And so the conference went, looking back into our past for a glimpse of the future.

Penman No. 311: A Trove of Printed Delights

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Penman for Monday, July 18, 2018

 

A FEW months ago, I wrote about picking up some wonderful books online that I plan to add to my retirement library—books that I’ll be poring over at leisure, for no more compelling or more urgent reason than enjoying the stories they contain, or even just the way they were printed, illustrated, and bound. I won’t be writing any papers about them (well, maybe a column or two), and I’ll leave myself the option of reselling some of them to share the fun and feel better about buying some more.

Most of these books come from the USA, chiefly from eBay, where I’ve been actively trading for more than 20 years. You’d be amazed by the Philippine treasures—not just books but paintings and other artifacts—that made their way overseas and eventually turn up on eBay. I’ve made it my personal mission (of course my wife Beng calls it my excuse) to recover these precious objects as much as I can afford on my professor’s salary—important or interesting Filipiniana, for example, such as the first US publications of Manuel Arguilla’s stories, and early editions of Carlos Bulosan’s books.

I’ve sourced books and paintings from as far away as France, Spain, and Portugal, and have successfully had them shipped to me in Manila by regular air mail. To save on shipping, however, I typically accumulate all my US purchases at our daughter Demi’s place in San Diego, California, and then have them couriered to me when they’re enough to fill a box, or wait for our next visit to Demi and her husband Jerry to cart them home.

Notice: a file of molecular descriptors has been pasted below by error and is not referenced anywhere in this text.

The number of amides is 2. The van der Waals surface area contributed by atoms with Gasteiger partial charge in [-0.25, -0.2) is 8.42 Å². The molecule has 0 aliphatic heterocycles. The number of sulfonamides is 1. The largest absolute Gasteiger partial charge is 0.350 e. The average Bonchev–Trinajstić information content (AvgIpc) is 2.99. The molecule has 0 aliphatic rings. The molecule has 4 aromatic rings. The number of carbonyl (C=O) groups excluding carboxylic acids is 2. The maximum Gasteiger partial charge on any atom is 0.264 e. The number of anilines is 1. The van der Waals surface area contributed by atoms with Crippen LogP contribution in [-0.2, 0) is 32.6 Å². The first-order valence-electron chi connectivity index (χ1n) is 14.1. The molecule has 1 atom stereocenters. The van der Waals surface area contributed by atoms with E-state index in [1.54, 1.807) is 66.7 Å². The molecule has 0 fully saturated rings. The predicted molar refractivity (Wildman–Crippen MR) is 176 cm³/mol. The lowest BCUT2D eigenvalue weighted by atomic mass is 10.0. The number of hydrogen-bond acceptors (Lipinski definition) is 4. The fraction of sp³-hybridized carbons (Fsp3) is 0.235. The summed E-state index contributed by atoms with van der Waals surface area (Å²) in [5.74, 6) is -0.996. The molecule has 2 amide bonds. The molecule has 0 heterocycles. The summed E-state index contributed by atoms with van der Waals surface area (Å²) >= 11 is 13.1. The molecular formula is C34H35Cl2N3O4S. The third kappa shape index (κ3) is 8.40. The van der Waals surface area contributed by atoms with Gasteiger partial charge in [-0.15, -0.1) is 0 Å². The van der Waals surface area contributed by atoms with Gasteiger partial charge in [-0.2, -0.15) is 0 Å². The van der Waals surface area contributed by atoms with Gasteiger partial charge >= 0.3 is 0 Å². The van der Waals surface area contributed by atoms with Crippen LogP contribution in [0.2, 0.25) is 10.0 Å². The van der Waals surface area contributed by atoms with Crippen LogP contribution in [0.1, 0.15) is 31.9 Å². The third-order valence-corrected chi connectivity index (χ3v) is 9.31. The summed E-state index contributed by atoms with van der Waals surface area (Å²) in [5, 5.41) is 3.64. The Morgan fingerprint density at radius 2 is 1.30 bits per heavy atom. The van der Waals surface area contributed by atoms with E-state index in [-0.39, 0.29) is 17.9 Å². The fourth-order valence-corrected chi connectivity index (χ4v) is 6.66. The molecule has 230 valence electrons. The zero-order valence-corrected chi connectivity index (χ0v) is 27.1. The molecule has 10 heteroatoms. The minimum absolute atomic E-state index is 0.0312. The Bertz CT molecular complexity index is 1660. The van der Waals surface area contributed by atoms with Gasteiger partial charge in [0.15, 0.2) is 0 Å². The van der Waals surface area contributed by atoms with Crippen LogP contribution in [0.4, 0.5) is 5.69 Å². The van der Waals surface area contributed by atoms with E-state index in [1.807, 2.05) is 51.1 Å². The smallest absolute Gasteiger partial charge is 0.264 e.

That opportunity happened last week, on my annual vacation leave. We came too early for Comic Con this year, but I had stranger things than, well, Stranger Things in mind. I was eager to plow through and pack away about a hundred pounds of books and paintings that had been piling up at Demi’s over the past six months.

The paintings—which include a large and marvelous Gabriel Custodio seascape from 1966 that I found at a resale store in Spokane, Washington—will be worth another story, but for now, let me share some of the most interesting publications from the pile.